Just as I stepped out of the van door into the awning tent, down came the rain. I turned around and came back into the van for 15 minutes. It stopped as quickly as it started so off we went into the unknown.

It’s still necessary to take the pretty route so as not to attract the attention of ED who is bolder by the day.

The walk was windy but dry. I left Boris in a more sheltered location on the circuit where he was out of the strong westerly wind. From there, he can watch me run around the large sandy area at the end of the Promontory as well as hold court with his entourage. I did my laps so we returned to the camping.

I’d agreed to meet Christophe so that he could feed ED. Feeding ED is not a difficult operation since he can virtually hoover the food up in about 60 seconds. We chatted about doggy matters. ED managed to get in with the nearby sheep but ignored them. An annoying, aggressive, white dog came by with its owners and, despite aggression from the white dog, he ignored that too. Granted he’d just eaten and it would have made only a snack anyway.

I took Christophe back to see the other dogs to find Martin there with his two dogs. He’d come to drop off the chair he’d repaired for Georgia. We introduced each other but Martin soon left for me to take Christophe to see the other dogs. I think Christophe was quite overcome by the number and the noise. Especially from Oskar who has a loud bark and wishes everyone in southwest Crete to know.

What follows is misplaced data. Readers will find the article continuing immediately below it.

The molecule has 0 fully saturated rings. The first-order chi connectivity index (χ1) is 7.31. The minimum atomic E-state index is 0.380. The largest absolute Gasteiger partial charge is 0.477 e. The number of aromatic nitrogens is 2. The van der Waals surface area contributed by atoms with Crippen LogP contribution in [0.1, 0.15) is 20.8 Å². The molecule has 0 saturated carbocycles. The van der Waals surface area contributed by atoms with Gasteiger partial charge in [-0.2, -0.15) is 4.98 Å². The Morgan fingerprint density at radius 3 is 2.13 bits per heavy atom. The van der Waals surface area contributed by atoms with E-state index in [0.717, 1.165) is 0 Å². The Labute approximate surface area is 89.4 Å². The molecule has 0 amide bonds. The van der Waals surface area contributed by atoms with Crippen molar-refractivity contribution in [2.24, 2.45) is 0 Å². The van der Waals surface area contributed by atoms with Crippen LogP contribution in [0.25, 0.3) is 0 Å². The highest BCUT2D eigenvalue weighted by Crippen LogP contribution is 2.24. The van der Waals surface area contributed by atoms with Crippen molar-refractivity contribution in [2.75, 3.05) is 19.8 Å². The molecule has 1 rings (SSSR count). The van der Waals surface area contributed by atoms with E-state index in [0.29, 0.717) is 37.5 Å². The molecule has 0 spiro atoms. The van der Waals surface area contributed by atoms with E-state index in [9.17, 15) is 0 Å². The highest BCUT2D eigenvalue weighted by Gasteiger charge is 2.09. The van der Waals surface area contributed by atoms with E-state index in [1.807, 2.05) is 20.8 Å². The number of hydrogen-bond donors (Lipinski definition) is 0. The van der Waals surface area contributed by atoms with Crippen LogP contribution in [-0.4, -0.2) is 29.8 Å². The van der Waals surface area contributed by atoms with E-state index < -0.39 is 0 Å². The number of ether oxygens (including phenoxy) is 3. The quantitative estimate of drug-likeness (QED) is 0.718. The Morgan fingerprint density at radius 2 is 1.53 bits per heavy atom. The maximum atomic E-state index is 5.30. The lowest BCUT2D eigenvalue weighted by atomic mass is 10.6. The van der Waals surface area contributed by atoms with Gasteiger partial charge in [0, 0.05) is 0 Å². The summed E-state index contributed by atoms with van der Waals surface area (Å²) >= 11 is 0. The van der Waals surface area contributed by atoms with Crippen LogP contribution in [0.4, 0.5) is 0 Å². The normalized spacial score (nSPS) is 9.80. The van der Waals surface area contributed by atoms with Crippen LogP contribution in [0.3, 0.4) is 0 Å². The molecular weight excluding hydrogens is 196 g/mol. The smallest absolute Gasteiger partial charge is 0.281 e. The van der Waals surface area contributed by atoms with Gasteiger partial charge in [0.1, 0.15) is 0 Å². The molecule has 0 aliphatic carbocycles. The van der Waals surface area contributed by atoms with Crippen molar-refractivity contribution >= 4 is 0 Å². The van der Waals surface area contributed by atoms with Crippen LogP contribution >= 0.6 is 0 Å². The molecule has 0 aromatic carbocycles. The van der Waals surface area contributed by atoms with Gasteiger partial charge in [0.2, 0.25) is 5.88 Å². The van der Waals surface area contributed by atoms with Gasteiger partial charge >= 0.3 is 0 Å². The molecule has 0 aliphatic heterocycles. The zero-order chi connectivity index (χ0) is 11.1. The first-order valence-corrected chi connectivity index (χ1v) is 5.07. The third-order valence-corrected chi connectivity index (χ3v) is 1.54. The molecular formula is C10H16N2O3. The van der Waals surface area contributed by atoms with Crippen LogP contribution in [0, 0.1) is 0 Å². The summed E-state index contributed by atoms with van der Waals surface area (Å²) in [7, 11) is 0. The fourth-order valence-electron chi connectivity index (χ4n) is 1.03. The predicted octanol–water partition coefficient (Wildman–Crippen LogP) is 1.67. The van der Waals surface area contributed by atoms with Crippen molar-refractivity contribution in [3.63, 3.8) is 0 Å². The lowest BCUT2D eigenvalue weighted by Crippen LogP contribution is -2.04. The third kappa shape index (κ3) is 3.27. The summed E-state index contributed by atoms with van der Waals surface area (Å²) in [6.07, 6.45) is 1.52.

I walked back with Christophe to where his pickup was parked in the shelter of some Juniper trees. The sand was whipping across the beach and I could feel it on my bare legs. The westerly wind is slowly dragging the sand up one end of the beach. Together with the waves, the rocks are still very much in evidence. But there’s time yet before the summer season.

Christophe said goodbye to ED saying that he might come back at 18:30 to feed him or, if not, the following morning at 08:30 definitely. He’d eaten fondu with Sandra the previous evening and enjoyed his own hospitality as well as going to bed much later than his normal time. He goes to be even earlier than me! But then he doesn’t have a dog to keep him company.

The day was taken up with IT matters with Richard at Inter Sport setting up RAID on the new server for Haywards-Heath.

I used the sunny afternoon to set up a temporary WiFi relay to serve Georgia’s house as she’d been hinting about the lack of WiFi during her rare visits. I need to start the cabling soon but am too busy at present.

I walked Πέντε twice today to be sure of completing my circles. A cycle to Paleochora would have been very hard against that wind and I have sufficient food to feed a small army.

The evening walk was pleasant, less windy and uneventful other than a couple of phone calls. Fortunately, I was wearing my headset. Boris played with his ball and it was still light when we got back despite leaving at 17:15.

Πέντε and I went to feed ED: she was extremely eager to join Obi and me in the van once we were back.

Georgia is noticeable by her absence which is why our nocturnal visitor is with us again. Πέντε’s very bold now and tries to come into the compound at every opportunity. Boris seems to ignore her as do the others, after the initial excitement.

A deputation of Albanians petitioned for earlier turning on of the water heater. They say they’d much rather have water at 15:30 than the evening as that’s the time they return from work. I shall take my shower mid-afternoon and leave the heater on for two hours. If they use up all the hot water, that’s up to them.



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